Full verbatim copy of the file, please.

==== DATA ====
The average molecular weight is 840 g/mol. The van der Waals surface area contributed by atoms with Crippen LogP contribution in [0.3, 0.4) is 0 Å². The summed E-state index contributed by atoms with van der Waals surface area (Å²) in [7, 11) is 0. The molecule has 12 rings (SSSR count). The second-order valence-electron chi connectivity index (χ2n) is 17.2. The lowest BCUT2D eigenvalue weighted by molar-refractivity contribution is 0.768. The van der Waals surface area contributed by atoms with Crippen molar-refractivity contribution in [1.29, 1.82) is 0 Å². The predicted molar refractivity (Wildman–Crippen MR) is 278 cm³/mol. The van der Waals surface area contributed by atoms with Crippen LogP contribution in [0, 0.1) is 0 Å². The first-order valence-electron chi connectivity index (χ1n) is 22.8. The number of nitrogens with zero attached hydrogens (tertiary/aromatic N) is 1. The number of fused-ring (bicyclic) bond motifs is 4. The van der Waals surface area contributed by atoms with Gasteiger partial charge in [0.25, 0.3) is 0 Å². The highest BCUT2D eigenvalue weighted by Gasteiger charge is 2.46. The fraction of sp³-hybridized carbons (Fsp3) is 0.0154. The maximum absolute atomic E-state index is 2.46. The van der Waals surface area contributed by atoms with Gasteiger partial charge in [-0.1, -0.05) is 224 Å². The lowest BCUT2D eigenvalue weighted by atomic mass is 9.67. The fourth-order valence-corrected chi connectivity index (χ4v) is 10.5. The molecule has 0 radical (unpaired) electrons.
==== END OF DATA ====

The average molecular weight is 840 g/mol. The van der Waals surface area contributed by atoms with Crippen LogP contribution in [0.3, 0.4) is 0 Å². The summed E-state index contributed by atoms with van der Waals surface area (Å²) in [7, 11) is 0. The molecule has 12 rings (SSSR count). The second-order valence-electron chi connectivity index (χ2n) is 17.2. The lowest BCUT2D eigenvalue weighted by molar-refractivity contribution is 0.768. The van der Waals surface area contributed by atoms with Crippen molar-refractivity contribution in [1.29, 1.82) is 0 Å². The predicted molar refractivity (Wildman–Crippen MR) is 278 cm³/mol. The van der Waals surface area contributed by atoms with Crippen LogP contribution in [0, 0.1) is 0 Å². The first-order valence-electron chi connectivity index (χ1n) is 22.8. The number of nitrogens with zero attached hydrogens (tertiary/aromatic N) is 1. The number of fused-ring (bicyclic) bond motifs is 4. The van der Waals surface area contributed by atoms with Gasteiger partial charge in [0.25, 0.3) is 0 Å². The highest BCUT2D eigenvalue weighted by Gasteiger charge is 2.46. The fraction of sp³-hybridized carbons (Fsp3) is 0.0154. The maximum absolute atomic E-state index is 2.46. The van der Waals surface area contributed by atoms with Gasteiger partial charge in [-0.1, -0.05) is 224 Å². The lowest BCUT2D eigenvalue weighted by atomic mass is 9.67. The fourth-order valence-corrected chi connectivity index (χ4v) is 10.5. The molecule has 0 radical (unpaired) electrons.